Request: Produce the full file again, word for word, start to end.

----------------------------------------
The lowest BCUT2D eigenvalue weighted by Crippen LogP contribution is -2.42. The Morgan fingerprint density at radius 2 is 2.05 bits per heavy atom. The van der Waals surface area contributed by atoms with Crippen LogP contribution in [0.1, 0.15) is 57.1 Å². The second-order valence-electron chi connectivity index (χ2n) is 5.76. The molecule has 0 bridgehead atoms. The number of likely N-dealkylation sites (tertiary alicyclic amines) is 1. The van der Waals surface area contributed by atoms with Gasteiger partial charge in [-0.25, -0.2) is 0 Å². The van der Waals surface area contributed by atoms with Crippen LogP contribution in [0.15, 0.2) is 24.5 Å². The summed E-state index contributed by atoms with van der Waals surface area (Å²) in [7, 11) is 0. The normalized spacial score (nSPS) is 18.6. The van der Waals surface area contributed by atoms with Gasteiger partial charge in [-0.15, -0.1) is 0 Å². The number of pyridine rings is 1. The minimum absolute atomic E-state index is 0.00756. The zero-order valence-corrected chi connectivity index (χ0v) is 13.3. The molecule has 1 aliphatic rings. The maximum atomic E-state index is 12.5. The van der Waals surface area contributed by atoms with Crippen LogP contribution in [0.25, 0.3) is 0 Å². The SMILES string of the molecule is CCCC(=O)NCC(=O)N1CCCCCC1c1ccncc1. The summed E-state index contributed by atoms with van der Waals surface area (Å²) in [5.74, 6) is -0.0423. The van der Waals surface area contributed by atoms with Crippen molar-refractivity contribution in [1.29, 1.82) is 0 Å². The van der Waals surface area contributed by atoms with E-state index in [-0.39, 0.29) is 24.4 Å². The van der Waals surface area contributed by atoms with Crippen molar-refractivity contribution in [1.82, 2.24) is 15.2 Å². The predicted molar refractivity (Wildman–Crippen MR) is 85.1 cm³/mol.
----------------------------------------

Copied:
The lowest BCUT2D eigenvalue weighted by Crippen LogP contribution is -2.42. The Morgan fingerprint density at radius 2 is 2.05 bits per heavy atom. The van der Waals surface area contributed by atoms with Crippen LogP contribution in [0.1, 0.15) is 57.1 Å². The second-order valence-electron chi connectivity index (χ2n) is 5.76. The molecule has 0 bridgehead atoms. The number of likely N-dealkylation sites (tertiary alicyclic amines) is 1. The van der Waals surface area contributed by atoms with Gasteiger partial charge in [-0.25, -0.2) is 0 Å². The van der Waals surface area contributed by atoms with Crippen LogP contribution in [0.15, 0.2) is 24.5 Å². The summed E-state index contributed by atoms with van der Waals surface area (Å²) in [7, 11) is 0. The normalized spacial score (nSPS) is 18.6. The van der Waals surface area contributed by atoms with Gasteiger partial charge in [-0.15, -0.1) is 0 Å². The number of pyridine rings is 1. The minimum absolute atomic E-state index is 0.00756. The zero-order valence-corrected chi connectivity index (χ0v) is 13.3. The molecule has 1 aliphatic rings. The maximum atomic E-state index is 12.5. The van der Waals surface area contributed by atoms with Crippen LogP contribution in [0.25, 0.3) is 0 Å². The SMILES string of the molecule is CCCC(=O)NCC(=O)N1CCCCCC1c1ccncc1. The summed E-state index contributed by atoms with van der Waals surface area (Å²) in [5.74, 6) is -0.0423. The van der Waals surface area contributed by atoms with Crippen molar-refractivity contribution in [1.29, 1.82) is 0 Å². The van der Waals surface area contributed by atoms with E-state index in [-0.39, 0.29) is 24.4 Å². The van der Waals surface area contributed by atoms with Crippen molar-refractivity contribution in [1.82, 2.24) is 15.2 Å². The predicted molar refractivity (Wildman–Crippen MR) is 85.1 cm³/mol.